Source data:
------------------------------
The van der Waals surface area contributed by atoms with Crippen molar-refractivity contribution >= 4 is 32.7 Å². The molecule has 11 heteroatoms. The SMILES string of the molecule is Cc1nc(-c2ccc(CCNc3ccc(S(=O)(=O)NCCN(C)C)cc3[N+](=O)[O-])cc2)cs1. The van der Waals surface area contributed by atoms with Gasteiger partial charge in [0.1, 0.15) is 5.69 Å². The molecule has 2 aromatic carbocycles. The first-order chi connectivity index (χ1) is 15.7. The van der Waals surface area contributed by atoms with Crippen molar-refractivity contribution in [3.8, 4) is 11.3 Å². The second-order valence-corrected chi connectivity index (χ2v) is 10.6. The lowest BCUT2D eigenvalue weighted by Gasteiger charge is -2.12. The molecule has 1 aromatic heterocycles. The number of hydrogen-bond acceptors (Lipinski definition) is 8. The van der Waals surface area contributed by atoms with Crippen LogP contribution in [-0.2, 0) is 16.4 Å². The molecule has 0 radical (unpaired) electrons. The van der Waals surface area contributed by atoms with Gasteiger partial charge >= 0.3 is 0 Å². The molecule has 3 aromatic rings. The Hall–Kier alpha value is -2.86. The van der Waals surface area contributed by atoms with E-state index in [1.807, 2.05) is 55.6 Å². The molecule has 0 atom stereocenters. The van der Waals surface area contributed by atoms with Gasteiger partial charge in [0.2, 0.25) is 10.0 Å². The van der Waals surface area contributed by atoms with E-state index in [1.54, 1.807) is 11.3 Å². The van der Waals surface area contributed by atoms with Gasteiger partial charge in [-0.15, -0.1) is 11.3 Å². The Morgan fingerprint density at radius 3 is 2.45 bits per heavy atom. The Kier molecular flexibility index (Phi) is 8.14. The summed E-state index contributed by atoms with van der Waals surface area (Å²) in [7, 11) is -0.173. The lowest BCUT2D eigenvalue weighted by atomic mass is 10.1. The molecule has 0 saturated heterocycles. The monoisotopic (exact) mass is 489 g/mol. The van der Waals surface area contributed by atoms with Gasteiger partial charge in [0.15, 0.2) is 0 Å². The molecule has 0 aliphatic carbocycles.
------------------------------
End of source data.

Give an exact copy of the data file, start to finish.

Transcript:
The van der Waals surface area contributed by atoms with Crippen molar-refractivity contribution >= 4 is 32.7 Å². The molecule has 11 heteroatoms. The SMILES string of the molecule is Cc1nc(-c2ccc(CCNc3ccc(S(=O)(=O)NCCN(C)C)cc3[N+](=O)[O-])cc2)cs1. The van der Waals surface area contributed by atoms with Gasteiger partial charge in [0.1, 0.15) is 5.69 Å². The molecule has 2 aromatic carbocycles. The first-order chi connectivity index (χ1) is 15.7. The van der Waals surface area contributed by atoms with Crippen molar-refractivity contribution in [3.8, 4) is 11.3 Å². The second-order valence-corrected chi connectivity index (χ2v) is 10.6. The lowest BCUT2D eigenvalue weighted by Gasteiger charge is -2.12. The molecule has 1 aromatic heterocycles. The number of hydrogen-bond acceptors (Lipinski definition) is 8. The van der Waals surface area contributed by atoms with Crippen LogP contribution in [-0.2, 0) is 16.4 Å². The molecule has 0 radical (unpaired) electrons. The van der Waals surface area contributed by atoms with Gasteiger partial charge >= 0.3 is 0 Å². The molecule has 3 aromatic rings. The Hall–Kier alpha value is -2.86. The van der Waals surface area contributed by atoms with E-state index in [1.807, 2.05) is 55.6 Å². The molecule has 0 atom stereocenters. The van der Waals surface area contributed by atoms with Gasteiger partial charge in [0.2, 0.25) is 10.0 Å². The van der Waals surface area contributed by atoms with E-state index in [1.54, 1.807) is 11.3 Å². The van der Waals surface area contributed by atoms with Gasteiger partial charge in [-0.15, -0.1) is 11.3 Å². The Morgan fingerprint density at radius 3 is 2.45 bits per heavy atom. The Kier molecular flexibility index (Phi) is 8.14. The summed E-state index contributed by atoms with van der Waals surface area (Å²) in [7, 11) is -0.173. The lowest BCUT2D eigenvalue weighted by atomic mass is 10.1. The molecule has 0 saturated heterocycles. The monoisotopic (exact) mass is 489 g/mol. The van der Waals surface area contributed by atoms with Gasteiger partial charge in [0.15, 0.2) is 0 Å². The molecule has 0 aliphatic carbocycles.